Central African Patriotic Movement (MPC)
The Central African Patriotic Movement (Mouvement Patriotique Centrafricain, MPC) is another breakaway group, created in 2015 after shifting from ex-Séléka. Under the leadership of Mahamat al-Khatim and Idriss Ahmed El-Bachar (who are Chadian Arabs), it has strongholds in the northern part of the country bordering Chad, notably in Moyen-Sido, Kabo, and Kaga-Bandoro. MPC has responded to Noureddine Adam’s invitation and has joined “the Coalition” since 2016. However, as other members of “the Coalition,” it maintains its identity and strong holds, while sharing common political goals with FPRC and other members of “the Coalition.” N. Dukhan, ‘Splintered Warfare: Alliances, affiliations, and agendas of armed factions and politico-military groups in the Central African Republic’, Enough Project, 2017. Confrontations between MPC and anti-Balaka armed group to gain control of Batangafo intensified towards the end of 2017, leading to the near destruction of Ouogo and Kambakota villages and displacement of 2000 civilians on 19 and 21 December, respectively. In coalition with FPRC and anti-Balaka – Mokom wing, MPC also fights with UPC and against extension of governmental presence in its strongholds. Human Rights Council, Report of the Independent Expert on the situation of human rights in the Central African Republic, A/HRC/36/64, 28 July 2017.
Popular Front for the Renaissance in the Central African Republic (FPRC)
The Popular Front for the Renaissance in Central African Republic (Front patriotique pour la Renaissance de la Centrafrique, FPRC) is a breakaway armed group from ex-Séléka. It is a coalition of rebels dominated by Muslims from the Gula and Runga communities and is led by Noureddine Adam, who was the second in command of Séléka armed group under Micheal Djotodia. On 14 December 2015, Noureddine Adam proclaimed the independence of the northern part of Central African Republic, which he called the Republic of Logone. The act was fiercely opposed by the transitional government and has never been recognised internationally. By August 2017, the FPRC had strong military hold in Birao, Ndélé, Bria, and Kaga-Bandoro, in central and north eastern Central African Republic. FPRC has created loose alliance with the Rassemblement Patriotique pour le Renouveau de la Centrafrique (RPRC, which is another ex-Séléka splinter group), the Mouvement Patriotique Centrafricain (MPC), and the anti-Balaka/Mokom wing on July 2016, known as “the Coalition.” ACLED, ‘Central African Republic – June 2017’.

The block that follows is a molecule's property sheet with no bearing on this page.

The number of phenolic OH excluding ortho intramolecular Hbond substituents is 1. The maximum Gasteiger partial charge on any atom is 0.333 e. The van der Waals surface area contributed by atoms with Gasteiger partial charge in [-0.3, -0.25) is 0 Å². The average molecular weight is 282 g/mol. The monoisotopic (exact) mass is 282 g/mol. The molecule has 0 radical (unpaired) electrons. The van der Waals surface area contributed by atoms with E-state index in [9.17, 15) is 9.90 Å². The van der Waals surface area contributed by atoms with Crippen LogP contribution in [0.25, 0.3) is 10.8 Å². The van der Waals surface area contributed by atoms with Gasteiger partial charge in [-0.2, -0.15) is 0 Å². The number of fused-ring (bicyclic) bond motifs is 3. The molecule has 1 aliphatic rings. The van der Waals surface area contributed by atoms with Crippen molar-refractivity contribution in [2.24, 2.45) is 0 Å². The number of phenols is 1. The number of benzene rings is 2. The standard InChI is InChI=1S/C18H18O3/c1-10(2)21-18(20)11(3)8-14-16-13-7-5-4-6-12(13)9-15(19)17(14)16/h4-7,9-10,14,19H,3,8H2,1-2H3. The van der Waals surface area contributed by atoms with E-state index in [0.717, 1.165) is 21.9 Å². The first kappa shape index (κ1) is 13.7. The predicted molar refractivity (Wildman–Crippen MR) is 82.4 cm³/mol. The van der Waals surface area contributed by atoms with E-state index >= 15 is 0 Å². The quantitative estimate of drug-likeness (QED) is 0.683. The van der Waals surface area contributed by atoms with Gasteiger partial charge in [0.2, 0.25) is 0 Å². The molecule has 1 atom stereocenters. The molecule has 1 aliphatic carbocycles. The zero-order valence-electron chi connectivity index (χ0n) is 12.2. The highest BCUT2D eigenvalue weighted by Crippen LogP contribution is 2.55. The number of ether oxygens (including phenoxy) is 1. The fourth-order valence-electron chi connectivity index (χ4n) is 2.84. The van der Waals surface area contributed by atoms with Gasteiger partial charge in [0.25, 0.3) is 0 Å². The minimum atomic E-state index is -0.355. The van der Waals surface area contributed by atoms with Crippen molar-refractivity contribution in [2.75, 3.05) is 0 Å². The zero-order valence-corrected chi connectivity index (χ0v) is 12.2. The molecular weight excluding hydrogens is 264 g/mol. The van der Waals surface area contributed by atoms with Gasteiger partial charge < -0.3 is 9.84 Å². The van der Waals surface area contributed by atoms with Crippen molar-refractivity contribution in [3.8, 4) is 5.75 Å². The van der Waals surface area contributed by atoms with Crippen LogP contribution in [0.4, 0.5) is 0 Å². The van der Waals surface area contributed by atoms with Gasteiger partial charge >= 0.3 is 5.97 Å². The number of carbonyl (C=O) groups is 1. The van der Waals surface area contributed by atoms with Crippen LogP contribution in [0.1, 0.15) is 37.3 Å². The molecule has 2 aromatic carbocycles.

The main political agenda or FPRC and the members of its coalition is to replace the central government and to regain political power. Alternatively, they aim at seceding and establishing their own state with Bambari as their capital. Their short-term goal is to obtain general amnesty of their leaders and members of their armed groups, including lifting of multilateral and bilateral targeted sanctions. This coalition is fighting against UPC, which refused to join “the Coalition,” and anti-Balaka forces. N. Dukhan, ‘Splintered Warfare: Alliances, affiliations, and agendas of armed factions and politico-military groups in the Central African Republic’, Enough Project, 2017.
Return, Reclamation and Rehabilitation (3R)